“Don’t judge me.”
We’ve all heard it. Maybe we’ve even said it.
The inevitable followup is, “You do you. I’ll do me.” Or even worse, “I’m just living my truth. You live yours.” The first phrase at least makes me laugh, the second only makes me shake my head.
There is a helpful virtue buried in the attitude that underlies those sayings, though.
An overly judgmental attitude, for me at least, is a crutch. I judge others in order to deflect attention from my own shortcomings. I’m like the Wizard of Oz hiding behind a curtain, frantically pulling levers to distract you so you don’t notice how arrogant and annoying I am. As long as I do this, we can focus on how much help you need. I benefit from the temporary (and illusory) boost in self-satisfaction.
This is why Christ is clear that a judgmental attitude is harmful, and even advises, “Don’t judge.” The same standard we apply to others will inevitably be applied to us, so it’s best to exercise mercy and kindness. A simple way to phrase it might be to say there’s virtue in minding one’s own business, particularly since we rarely have the inside knowledge or access to details necessary to make a good judgment about others.
This, however, doesn’t mean that refusing to make any judgment about anything at all is the pinnacle of morality.
In order to make choices, any choices at all, we must judge good from bad. It’s necessary to adhere to some sort of collective truth which, even as it’s acknowledged we all fall short of it (so let’s be nice about it), is nevertheless a real, objective standard. Every action is motivated by a value. A person of integrity will align actions and values. In other words, we make choices every day, and it would be best if we try to make those choices moral.
We will all be judged
Particularly as Catholics, we have a set of shared values, a goal set before us, a description of the sort of people we are called to become. That standard, to put it succinctly, is the imitation of Christ. Our goal is to be like him, and this includes valuing what he values. I hesitate to point this out, but at the second advent of Christ, his coming at the end of days, he will arrive as Judge. Even if I manage to browbeat everyone around me into witholding judgment about me and I manage to deny any sense of shame or guilt, there’s still no escaping. We will all be judged. That’s an Advent promise.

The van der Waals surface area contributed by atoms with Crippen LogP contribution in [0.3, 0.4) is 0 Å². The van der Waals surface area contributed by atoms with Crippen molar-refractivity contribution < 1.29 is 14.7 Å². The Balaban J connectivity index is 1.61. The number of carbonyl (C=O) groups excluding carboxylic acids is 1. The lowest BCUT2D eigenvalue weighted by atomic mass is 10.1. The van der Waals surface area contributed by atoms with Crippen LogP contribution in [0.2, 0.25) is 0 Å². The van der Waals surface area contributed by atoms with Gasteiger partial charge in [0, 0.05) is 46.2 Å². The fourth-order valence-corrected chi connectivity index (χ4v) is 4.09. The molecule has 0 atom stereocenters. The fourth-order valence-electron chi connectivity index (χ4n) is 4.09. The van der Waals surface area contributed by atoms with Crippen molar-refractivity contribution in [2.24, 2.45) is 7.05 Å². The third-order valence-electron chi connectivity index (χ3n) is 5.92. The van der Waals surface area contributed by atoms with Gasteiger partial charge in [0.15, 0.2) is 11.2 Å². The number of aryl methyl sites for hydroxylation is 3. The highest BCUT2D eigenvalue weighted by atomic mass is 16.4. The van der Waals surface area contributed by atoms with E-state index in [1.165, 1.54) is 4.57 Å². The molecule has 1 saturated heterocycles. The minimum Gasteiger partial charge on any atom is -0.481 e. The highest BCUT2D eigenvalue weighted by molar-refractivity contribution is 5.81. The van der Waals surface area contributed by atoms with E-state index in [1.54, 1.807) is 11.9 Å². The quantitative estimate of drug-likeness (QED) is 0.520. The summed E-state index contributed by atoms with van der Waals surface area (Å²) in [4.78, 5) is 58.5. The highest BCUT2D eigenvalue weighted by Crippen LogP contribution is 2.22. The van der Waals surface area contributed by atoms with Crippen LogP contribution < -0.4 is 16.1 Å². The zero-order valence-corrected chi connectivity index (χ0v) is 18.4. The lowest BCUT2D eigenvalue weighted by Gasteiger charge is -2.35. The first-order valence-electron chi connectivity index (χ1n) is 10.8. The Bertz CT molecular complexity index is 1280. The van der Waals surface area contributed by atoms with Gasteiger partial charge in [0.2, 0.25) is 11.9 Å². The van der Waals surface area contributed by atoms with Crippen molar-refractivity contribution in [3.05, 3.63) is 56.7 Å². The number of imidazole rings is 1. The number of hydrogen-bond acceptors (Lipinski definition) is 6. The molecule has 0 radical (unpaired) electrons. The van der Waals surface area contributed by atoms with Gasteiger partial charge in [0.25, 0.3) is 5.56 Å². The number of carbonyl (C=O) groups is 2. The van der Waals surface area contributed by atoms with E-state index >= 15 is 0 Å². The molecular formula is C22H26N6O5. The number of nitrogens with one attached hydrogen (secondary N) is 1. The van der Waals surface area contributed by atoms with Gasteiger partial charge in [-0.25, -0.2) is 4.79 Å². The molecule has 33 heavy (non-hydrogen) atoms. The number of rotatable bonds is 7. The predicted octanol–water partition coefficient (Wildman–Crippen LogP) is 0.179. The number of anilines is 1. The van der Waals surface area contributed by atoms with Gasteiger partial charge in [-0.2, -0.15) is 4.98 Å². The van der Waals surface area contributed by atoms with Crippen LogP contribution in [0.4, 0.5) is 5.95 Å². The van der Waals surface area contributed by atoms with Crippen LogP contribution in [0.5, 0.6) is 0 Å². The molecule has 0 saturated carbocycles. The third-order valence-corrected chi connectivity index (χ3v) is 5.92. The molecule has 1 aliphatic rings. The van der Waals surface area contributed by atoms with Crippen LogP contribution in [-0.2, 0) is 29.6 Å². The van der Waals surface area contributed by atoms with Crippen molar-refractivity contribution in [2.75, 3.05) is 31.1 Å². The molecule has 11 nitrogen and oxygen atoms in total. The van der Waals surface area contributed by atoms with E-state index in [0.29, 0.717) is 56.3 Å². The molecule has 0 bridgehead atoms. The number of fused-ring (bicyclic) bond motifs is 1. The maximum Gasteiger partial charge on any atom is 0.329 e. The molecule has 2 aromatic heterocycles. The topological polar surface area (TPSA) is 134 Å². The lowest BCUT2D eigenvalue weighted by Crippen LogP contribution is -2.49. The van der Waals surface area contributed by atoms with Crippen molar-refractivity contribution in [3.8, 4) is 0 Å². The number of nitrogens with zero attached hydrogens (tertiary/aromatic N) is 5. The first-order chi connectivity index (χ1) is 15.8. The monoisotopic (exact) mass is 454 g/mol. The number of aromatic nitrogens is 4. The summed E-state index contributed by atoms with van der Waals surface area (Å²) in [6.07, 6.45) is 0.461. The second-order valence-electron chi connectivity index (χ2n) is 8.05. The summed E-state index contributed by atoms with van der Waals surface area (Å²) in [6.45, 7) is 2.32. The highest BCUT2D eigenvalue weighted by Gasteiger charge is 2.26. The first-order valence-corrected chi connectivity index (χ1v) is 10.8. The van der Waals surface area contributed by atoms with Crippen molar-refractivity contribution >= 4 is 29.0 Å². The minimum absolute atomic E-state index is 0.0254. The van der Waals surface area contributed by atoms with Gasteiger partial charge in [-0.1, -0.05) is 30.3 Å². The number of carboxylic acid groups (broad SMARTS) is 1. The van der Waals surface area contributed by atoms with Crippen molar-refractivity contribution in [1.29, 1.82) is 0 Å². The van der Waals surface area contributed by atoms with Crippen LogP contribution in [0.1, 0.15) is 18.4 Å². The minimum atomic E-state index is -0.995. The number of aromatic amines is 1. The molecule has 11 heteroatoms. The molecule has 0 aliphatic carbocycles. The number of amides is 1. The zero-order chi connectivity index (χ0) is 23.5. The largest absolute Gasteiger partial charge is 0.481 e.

The season of Advent is all about preparing for judgment. We’re sweeping the house and putting everything in order. This means that we must use judgment. Most of all, a spiritual healthy person judges their own actions with introspection and honesty. Beyond that, though, pastors are judges in the confessional, in their role providing sound moral advice, and at times in the pulpit when difficult truths need to be spoken. Parents judge the actions of their children and apply appropriate discipline. Friends, even, ought to be holding each other accountable, like iron sharpening iron.
I don’t like being called to account any more than anyone else, but I’ve benefitted tremendously in the past and have been glad it’s happened. Being judged is a sobering experience, but when it comes from a person you trust, who is doing it out of love, it’s always beneficial.
The struggle for self improvement
I find the widespread ban in our society on judgment to be nothing more than a clever way of avoiding the struggle for self improvement. It’s a symptom of spiritual exhaustion. If you don’t look inside yourself you don’t ever have to make any changes. It may also be the result of a lack of genuine connections with other people we trust enough to tell us the truth when we need to hear it.
It’s an odd phenomenon for our particular day and age because, even as we utter the phrase “Don’t judge me,” like it’s a mic-drop, we gleefully participate in online cancel culture, which is peak judgmentalism. These instances of mob justice very rarely end up with a just conclusion. They’re more performative actions to cement group-think and identify the in-crowd than anything else. And even when an issue is accurately called out in a public forum, forgiveness is hard to come by for the accused. Forgiveness is almost impossible. Once you’re out, you’re out.
This form of judgmentalism, which is based not in objective moral codes but rather in trying to fit in with the crowd, is a phenomenon be wary of and avoided. It has very little to do with judgment exercised as a virtue, which is rooted in truth and love. So what is true and good judgment and how do we practice it?
Here, Advent is key
First, we are reminded in Advent that when Christ was born on Christmas, even though he lived an innocently, he was unfairly judged all his life. That’s our warning.
Second, we are reminded in Advent that Christ is returning again to judge the living and the dead and he will do so accurately and fairly. That’s our hope.
When we make judgments, which we all must do every day about our own actions and even sometimes about other people, there are a few principles to keep in mind. These are based in both the warning and hope of Advent.
Judge yourself first. Judge others much less eagerly. Keep in mind that we often lack information and context to form opinions. We have prejudice and are led astray by emotion. Don’t allow gossip to poison your judgment. Think it through, slowly and patiently. Strive to see the good in others. Judge with generosity and always assume others have the best intentions. Allow for mercy. Judgment doesn’t mean lack of forgiveness. Judge less and allow God to judge more. We really don’t need to have opinions about everything. Leave it to God.
All of this isn’t to say that we need to judge less. Quite the opposite, we need to judge more, but better, with more patience, kindness, and love. This is the lesson of Advent, that we will inevitably be judged at the end of this world but, if we prepare carefully, we’ll be judged ready for the next world.